Goose Pond

Spung-Man

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Jan 5, 2009
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Yes Manumuskin,

The hog holes are still swamp land, but their period of water fill or “hydrofill” has decreased over time. The basins now remain dry long enough for woody trees to invade them, when once pond bottoms were meadows. Trees could not survive in ground that remained too wet for too long.

Ironically, your namesake is Algonquin for “to drink by swamp water,” alluding to the boiling springs once present along the banks of the Manumuskin River. These springs once had wide recognition. Bowen (1885: 39) wrote in his History of Port Elizabeth about how sparking and hygienic water bubbled profusely from the riverbanks. Despite the relatively pristine state of the Manumuskin’s surroundings today, these springs are pretty much gone.

Spung-Man
 
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Yes Manumuskin,

The hog holes are still swamp land, but their period of water fill or “hydrofill” has decreased over time. The basins now remain dry long enough for woody trees to invade them, when once pond bottoms were meadows. Trees could not survive in ground that remained too wet for too long.

Ironically, your namesake is Algonquin for “to drink by swamp water,” alluding to the boiling springs once present along the banks of the Manumuskin River. These springs once had wide recognition. Bowen (1885: 39) wrote in his History of Port Elizabeth about how sparking and hygienic water bubbled profusely from the riverbanks. Despite the relatively pristine state of the Manumuskin’s surroundings today, these springs are pretty much gone.

Spung-Man
Uncle Budd remembers such a spring on the Mullica across from Mordecai's. Would have loved to have seen that!
 

Spung-Man

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Gabe,

I’m not surprised. Rhodehamel (1973: 24) reported that between the late nineteenth and mid twentieth centuries a hydraulic head decline of ~3 to 5 feet had occurred along the Mullica River basin. He’s the US Geological Survey engineer who calculated that 17-trillion gallons of aquifer water underlies the Pine Barrens. He was transferred to Virginia (were he still resides) after trying to publish a Pinelands report that included Ice-Age geologic history.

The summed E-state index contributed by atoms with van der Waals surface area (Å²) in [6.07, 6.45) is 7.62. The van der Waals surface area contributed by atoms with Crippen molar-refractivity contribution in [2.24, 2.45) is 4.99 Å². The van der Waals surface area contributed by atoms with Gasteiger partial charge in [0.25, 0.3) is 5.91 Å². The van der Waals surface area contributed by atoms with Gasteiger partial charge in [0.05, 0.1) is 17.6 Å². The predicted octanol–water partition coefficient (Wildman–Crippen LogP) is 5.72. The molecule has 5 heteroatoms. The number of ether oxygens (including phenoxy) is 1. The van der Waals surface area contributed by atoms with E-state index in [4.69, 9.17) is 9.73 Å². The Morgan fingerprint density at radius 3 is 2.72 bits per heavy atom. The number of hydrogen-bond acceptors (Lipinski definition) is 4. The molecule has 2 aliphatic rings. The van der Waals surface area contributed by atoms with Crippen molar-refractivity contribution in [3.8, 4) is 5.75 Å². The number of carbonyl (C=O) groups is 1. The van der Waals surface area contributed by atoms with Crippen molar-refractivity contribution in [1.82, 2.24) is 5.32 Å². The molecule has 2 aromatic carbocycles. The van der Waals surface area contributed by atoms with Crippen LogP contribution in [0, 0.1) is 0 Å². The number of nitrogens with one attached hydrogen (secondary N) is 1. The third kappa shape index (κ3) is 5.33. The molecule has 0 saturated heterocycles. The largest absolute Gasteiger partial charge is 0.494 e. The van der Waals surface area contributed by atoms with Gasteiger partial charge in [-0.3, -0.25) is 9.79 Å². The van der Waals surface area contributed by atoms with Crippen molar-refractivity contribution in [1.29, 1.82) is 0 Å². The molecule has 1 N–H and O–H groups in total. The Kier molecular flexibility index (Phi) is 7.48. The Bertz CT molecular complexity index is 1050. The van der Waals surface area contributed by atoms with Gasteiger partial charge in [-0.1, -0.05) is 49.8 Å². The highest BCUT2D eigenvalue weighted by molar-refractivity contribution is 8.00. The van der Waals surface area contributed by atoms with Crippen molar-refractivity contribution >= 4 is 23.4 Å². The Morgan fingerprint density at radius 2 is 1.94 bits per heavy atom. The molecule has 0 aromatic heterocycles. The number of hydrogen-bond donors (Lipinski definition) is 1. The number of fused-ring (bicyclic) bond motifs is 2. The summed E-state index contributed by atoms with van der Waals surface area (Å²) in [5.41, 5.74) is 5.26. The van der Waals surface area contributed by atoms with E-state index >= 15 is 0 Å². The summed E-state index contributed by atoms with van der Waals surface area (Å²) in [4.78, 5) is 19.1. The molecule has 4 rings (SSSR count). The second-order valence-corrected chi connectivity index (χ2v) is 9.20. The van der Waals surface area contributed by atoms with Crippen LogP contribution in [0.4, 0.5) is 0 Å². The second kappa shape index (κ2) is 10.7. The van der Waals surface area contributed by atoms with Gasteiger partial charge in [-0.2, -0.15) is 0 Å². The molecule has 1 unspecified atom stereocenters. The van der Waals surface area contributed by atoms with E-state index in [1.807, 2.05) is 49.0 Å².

Spung-Man
 
Apr 6, 2004
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I’m not surprised. Rhodehamel (1973: 24) reported that between the late nineteenth and mid twentieth centuries a hydraulic head decline of ~3 to 5 feet had occurred along the Mullica River basin.

Spung-Man
Wow, that is a big drop! Do you suspect that "Cake's Sprute" near Lower Bank was such a spring?
 

Spung-Man

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Why not?

Jerseyman’s etymology of spruto (Swedish: spruts–to sprout water) from the Pole Bridge post is convincing. Excellent sleuthing as usual! I would very much like to know the spring’s location.

S-M
 

manumuskin

Piney
Jul 20, 2003
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Yes Manumuskin,

The hog holes are still swamp land, but their period of water fill or “hydrofill” has decreased over time. The basins now remain dry long enough for woody trees to invade them, when once pond bottoms were meadows. Trees could not survive in ground that remained too wet for too long.

Ironically, your namesake is Algonquin for “to drink by swamp water,” alluding to the boiling springs once present along the banks of the Manumuskin River. These springs once had wide recognition. Bowen (1885: 39) wrote in his History of Port Elizabeth about how sparking and hygienic water bubbled profusely from the riverbanks. Despite the relatively pristine state of the Manumuskin’s surroundings today, these springs are pretty much gone.